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Caffeine Enhances Memory Consolidation

Mon, Feb 3, 2014

Clinical News Room


better able to discriminate the new items and were more likely to detect that the similar items were different from those viewed the day before, senior author Michael A. Yassa, PhD, Johns Hopkins University, Baltimore, Maryland, and University of California, Irvine, told Medscape Medical News.

“My message from this study is that if, like me, you have a coffee habit, and drink several cups a day, this is another reason not to stop it,” he commented.” But it may not be enough to persuade someonewho doesn’t drink coffee to start, especially if they are highly reactive to its stimulant effects.”

Asked whether these findings have any implications for Alzheimer’s disease, Dr. Yassa said, “Our study cannot speak to that but other data from our institution in elderly people has suggested that a moderate caffeine intake is associated with better longevity and a reduction in Alzheimer’s disease. This could potentially be a similar mechanism.”

Dr. Yassa is planning further brain imaging studies on the effect of caffeine in patients with mild cognitive impairment.

Moderate Dose Best

Participants in the study were not regular coffee drinkers. It was stipulated that they should consume less than 500 mg of caffeine each week (about 2 to 3 cups of coffee). But most actually consumed significantly less than this, only around 70 mg, Dr. Yassa noted.

In an additional study, the researchers looked at whether there was a dose response. They found no effect with 100 mg and equal effect with 200 mg and 300 mg. But the 300-mg dose was associated with more adverse effects, such as headache and nausea.

The results indicate “an inverted U-shaped dose-response curve suggesting that moderate amounts of caffeine (200 mg) may be the most effective at enhancing memory with no significant benefit at higher doses,” the authors report.

Caffeine levels in saliva were quantified at 4 time points: at baseline, at 1 hour after caffeine/placebo intake (when levels peaked in the caffeine group), at 3 hours (when they had dropped again), and at 24 hours later (to make sure participants hadn’t consumed any more caffeine).

Other studies in humans looking at coffee and memory have shown inconclusive results, but previous studies have generally given caffeine before the test so it is difficult to separate effects on memory and effects on alertness, Dr. Yassa said. “In our study, because caffeine was given after the initial viewing of the items, the effect is more likely to be due to memory rather than alertness,” he added.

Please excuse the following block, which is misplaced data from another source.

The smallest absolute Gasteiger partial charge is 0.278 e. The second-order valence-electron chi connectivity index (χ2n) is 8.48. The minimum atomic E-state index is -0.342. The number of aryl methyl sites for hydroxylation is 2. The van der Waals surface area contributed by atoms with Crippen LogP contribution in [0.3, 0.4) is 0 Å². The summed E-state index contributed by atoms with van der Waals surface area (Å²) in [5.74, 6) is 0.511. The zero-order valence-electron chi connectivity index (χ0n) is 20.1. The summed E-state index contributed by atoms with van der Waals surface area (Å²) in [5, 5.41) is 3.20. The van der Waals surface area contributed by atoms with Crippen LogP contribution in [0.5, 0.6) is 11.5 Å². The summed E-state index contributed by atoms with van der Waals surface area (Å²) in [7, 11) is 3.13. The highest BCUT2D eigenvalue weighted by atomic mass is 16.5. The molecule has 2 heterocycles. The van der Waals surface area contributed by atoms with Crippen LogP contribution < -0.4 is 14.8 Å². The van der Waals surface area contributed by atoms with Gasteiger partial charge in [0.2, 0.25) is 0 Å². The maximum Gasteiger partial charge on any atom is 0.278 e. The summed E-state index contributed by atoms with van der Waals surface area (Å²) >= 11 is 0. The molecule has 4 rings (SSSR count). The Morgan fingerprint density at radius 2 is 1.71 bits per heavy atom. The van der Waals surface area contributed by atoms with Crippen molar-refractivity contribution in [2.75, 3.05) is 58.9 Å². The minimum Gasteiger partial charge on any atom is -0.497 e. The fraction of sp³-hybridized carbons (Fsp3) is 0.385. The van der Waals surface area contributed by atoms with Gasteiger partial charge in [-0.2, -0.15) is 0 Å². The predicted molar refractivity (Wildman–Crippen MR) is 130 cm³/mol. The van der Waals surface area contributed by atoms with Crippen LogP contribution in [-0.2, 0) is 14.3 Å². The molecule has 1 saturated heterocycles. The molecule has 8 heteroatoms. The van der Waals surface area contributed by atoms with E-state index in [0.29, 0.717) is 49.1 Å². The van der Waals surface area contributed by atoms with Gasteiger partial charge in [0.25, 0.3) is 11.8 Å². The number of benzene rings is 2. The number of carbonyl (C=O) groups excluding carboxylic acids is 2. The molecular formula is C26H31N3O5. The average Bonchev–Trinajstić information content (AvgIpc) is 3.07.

“People can react very differently to caffeine. If you don’t normally drink coffee, you can be hypersensitive to its effects and it can cause anxiety and the jitters. But some people are not affected at all, and if you are a regular coffee drinker, you can build up tolerance to these effects. There appears to be a great genetic variability in how we metabolize caffeine and how we react to it, and other factors also play a role, such as body mass, gender, and hormones,” he commented.

“We did this study as we have previously reported that the neurotransmitter norepinephrine has positive effects on memory, and caffeine liberates norepinephrine, so we suspected it might have an effect on memory. In addition, caffeine has been shown to enhance communication between neurones in the CA2 region of the hippocampus, the part of the brain involved in memory,” Dr. Yassa noted.

“Future experiments should be conducted to understand the mechanisms by which caffeine can have this potentiating effect. Given the widespread use of caffeine and the growing interest in its effects both as a cognitive enhancer and as a neuroprotectant, these questions are of critical importance,” the researchers conclude.

Medscape Medical News; January 21, 2014; Written by Sue Hughes

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